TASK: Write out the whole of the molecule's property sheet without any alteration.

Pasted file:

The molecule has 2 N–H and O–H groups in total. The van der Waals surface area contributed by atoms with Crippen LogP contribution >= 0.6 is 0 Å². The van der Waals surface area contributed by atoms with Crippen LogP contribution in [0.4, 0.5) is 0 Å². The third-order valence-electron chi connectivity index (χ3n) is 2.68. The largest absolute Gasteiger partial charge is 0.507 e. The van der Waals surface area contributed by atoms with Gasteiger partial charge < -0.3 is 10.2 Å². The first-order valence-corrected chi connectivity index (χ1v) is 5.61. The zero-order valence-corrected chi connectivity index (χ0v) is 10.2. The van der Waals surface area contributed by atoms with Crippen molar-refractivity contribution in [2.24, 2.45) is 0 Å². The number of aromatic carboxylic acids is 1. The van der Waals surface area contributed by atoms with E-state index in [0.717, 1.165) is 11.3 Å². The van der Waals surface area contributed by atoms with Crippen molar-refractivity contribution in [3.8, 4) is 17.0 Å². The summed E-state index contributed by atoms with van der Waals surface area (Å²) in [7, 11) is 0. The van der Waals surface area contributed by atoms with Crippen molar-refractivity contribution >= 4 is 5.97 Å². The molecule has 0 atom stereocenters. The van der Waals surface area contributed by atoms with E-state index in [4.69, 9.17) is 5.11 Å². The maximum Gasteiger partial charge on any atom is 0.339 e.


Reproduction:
The molecule has 2 N–H and O–H groups in total. The van der Waals surface area contributed by atoms with Crippen LogP contribution >= 0.6 is 0 Å². The van der Waals surface area contributed by atoms with Crippen LogP contribution in [0.4, 0.5) is 0 Å². The third-order valence-electron chi connectivity index (χ3n) is 2.68. The largest absolute Gasteiger partial charge is 0.507 e. The van der Waals surface area contributed by atoms with Gasteiger partial charge < -0.3 is 10.2 Å². The first-order valence-corrected chi connectivity index (χ1v) is 5.61. The zero-order valence-corrected chi connectivity index (χ0v) is 10.2. The van der Waals surface area contributed by atoms with Crippen molar-refractivity contribution in [2.24, 2.45) is 0 Å². The number of aromatic carboxylic acids is 1. The van der Waals surface area contributed by atoms with E-state index in [0.717, 1.165) is 11.3 Å². The van der Waals surface area contributed by atoms with Crippen molar-refractivity contribution in [3.8, 4) is 17.0 Å². The summed E-state index contributed by atoms with van der Waals surface area (Å²) in [7, 11) is 0. The van der Waals surface area contributed by atoms with Crippen molar-refractivity contribution >= 4 is 5.97 Å². The molecule has 0 atom stereocenters. The van der Waals surface area contributed by atoms with E-state index in [4.69, 9.17) is 5.11 Å². The maximum Gasteiger partial charge on any atom is 0.339 e.